Basilica of the Sacred Heart of Jesus, Conewago Township, Pennsylvania One Place Study

Privacy Level: Open (White)
Date: [unknown] [unknown]
Location: Conewago Township, Adams, Pennsylvania, United Statesmap
Surnames/tags: One_Place_Studies Pennsylvania United_States
This page has been accessed 45 times.


Basilica of the Sacred Heart of Jesus, Conewago Township, Pennsylvania One Place Study

This profile is part of the Basilica of the Sacred Heart of Jesus, Conewago Township, Pennsylvania One Place Study.
{{One Place Study|place=Basilica of the Sacred Heart of Jesus, Conewago Township, Pennsylvania|category=Basilica of the Sacred Heart of Jesus, Conewago Township, Pennsylvania One Place Study}}


The Basilica of the Sacred Heart of Jesus is a Roman Catholic church in Conewago Township, Adams County, Pennsylvania.

It was listed on the National Register of Historic Places in 1975.


Continent: North America
Country: United States
State/Province: Pennsylvania
County: Adams
GPS Coordinates: 39.818889, -77.038056


The Basilica of the Sacred Heart of Jesus was originally known as Conewago Chapel.

It traces its roots back to 1730. There was a conflict in land grants when it was first established. William Penn and Lord Baltimore both thought it was part of their lands. The first settlers were Catholics from Maryland and Germany. The Maryland settlers thought it was part of Maryland and the Germans thought it was part of Pennsylvania. This dispute was settled with the establishment of the Mason Dixon Line. The church was established by Jesuit priests.

The church has served under various organizations throughout it's history. There are coats of arms displayed in the church commemorating that history.

The first church was as log cabin in 1751. By 1781, the population in the area supported the building of a permanent building that is part of the current structure. It was the first Catholic Church in America build of stone. The Steeple was added in the 1880s in commemoration of the centennial of the church.

In 1851, the church building was expanded to the footprint that still stands today. When the church was expanded, the Jesuits had a Bavarian artist paint a depiction of the last supper directly on the masonry wall above the high altar. Within 20 years water leakage had damaged this art beyond repair. That mural was covered in the late 1800s by a painting depicting a vision of Jesus and the Sacred Heart appearing to a Jesuit nun and priest. Just recently, in 2021, the picture on the wall [1]was uncovered when the painting was removed for restoration. [2]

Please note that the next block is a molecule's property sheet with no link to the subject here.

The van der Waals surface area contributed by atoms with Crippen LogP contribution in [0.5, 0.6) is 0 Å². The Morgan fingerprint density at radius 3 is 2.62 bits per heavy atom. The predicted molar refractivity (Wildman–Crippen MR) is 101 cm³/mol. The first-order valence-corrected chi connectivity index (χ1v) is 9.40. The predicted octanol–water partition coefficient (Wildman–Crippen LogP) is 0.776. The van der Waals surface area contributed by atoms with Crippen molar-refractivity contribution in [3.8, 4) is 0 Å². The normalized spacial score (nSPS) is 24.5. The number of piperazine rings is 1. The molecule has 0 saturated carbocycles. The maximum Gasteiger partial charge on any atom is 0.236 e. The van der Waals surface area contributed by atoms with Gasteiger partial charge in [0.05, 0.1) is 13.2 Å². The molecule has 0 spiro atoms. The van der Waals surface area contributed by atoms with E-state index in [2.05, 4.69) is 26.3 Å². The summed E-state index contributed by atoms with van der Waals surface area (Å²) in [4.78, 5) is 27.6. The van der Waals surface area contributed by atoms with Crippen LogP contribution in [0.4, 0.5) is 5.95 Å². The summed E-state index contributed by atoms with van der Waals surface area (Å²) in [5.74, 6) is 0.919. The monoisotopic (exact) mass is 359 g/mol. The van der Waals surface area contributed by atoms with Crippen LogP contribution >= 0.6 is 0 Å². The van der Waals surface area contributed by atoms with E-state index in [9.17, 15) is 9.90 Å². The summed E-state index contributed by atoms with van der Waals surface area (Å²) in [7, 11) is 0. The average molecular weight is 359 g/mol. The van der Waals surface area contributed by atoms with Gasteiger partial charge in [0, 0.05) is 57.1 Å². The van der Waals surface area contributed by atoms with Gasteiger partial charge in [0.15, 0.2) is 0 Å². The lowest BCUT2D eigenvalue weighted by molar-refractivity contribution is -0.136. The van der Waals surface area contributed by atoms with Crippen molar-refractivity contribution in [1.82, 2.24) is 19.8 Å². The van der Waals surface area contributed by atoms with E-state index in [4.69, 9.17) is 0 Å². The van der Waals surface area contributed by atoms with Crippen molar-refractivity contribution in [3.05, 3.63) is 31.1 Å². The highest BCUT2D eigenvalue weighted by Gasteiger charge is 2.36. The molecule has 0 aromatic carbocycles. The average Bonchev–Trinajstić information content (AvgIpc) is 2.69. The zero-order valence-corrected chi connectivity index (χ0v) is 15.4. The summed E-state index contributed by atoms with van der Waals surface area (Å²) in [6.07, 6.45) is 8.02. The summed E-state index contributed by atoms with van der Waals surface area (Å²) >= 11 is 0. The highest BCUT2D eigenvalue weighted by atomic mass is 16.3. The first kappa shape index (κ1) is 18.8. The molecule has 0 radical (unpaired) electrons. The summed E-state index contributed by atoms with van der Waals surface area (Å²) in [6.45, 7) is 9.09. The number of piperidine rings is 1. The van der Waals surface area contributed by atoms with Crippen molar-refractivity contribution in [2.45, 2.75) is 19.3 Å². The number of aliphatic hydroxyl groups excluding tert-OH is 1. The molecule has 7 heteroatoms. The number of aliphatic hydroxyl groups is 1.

The stained glass windows and the art in the church tell the Christian story. They were used to teach the children about their religion. The art is still used today in the sermons preached every week. Video of in honor of 150th anniversary [3]

German People

The Church was an important part of the German immigrants' lives in the area in the late 1800s.

Peter Joseph Funk (abt.1844-1912) was a German immigrant who had twelve children in the area. He is buried in the cemetery there along with his wife, Sarah (Lawrence) Funk (1848-1893) and some of his children. His children were christened there and at least two were married there.
  1. Mary Salome( Funk) Eline (1870-1970) Christened, married and buried
  2. Lewis Henry Funk (abt.1871-1942) Buried
  3. Francis Jacob Funk (1872-1960) Christened, married and buried
  4. Christina Martina Funk (abt.1875-1940) Christened, became a Nun named Sister M Charissima
  5. Rosa Funk (abt.1877-) Christened and buried
  6. Felix Charles Funk (1880-1962) Christened
  7. Luisa Clara Funk (1882-1949) Christened
  8. Sarah Jane Funk (1886-1890) Christened and buried, only lived 3 years.
John Heidler, also a German immigrant, and his family were buried and/or baptized there.
  1. Johannes "John" Heidler Buried
  2. Judith (Strausbaugh) Heidler Buried
  3. Catharine Heidler Christened,
  4. John Heidler Christened
  5. Mary Heidler Christened
  6. Margaret Heidler Christened
  7. Elizabeth Heidler Christened
  8. Magdalena Heidler Christened
  9. Barbara Heidler Christened
Some Germans from Maryland also went to this church.
Albert Schuchart (1855-1911) Married
An earlier Christening was
Margaret (Sourbier) Small (1816-abt.1897)



The Cemetery at this church dates back to colonial times. The pastor reports many people come to do genealogical work there.



  3. Video of in honor of 150th anniversary

  • Login to edit this profile and add images.
  • Private Messages: Contact the Profile Managers privately: Sandy Patak, Nancy Wilson, and One Place Studies Project WikiTree. (Best when privacy is an issue.)
  • Public Comments: Login to post. (Best for messages specifically directed to those editing this profile. Limit 20 per day.)

Leave a message for others who see this profile.
There are no comments yet.
Login to post a comment.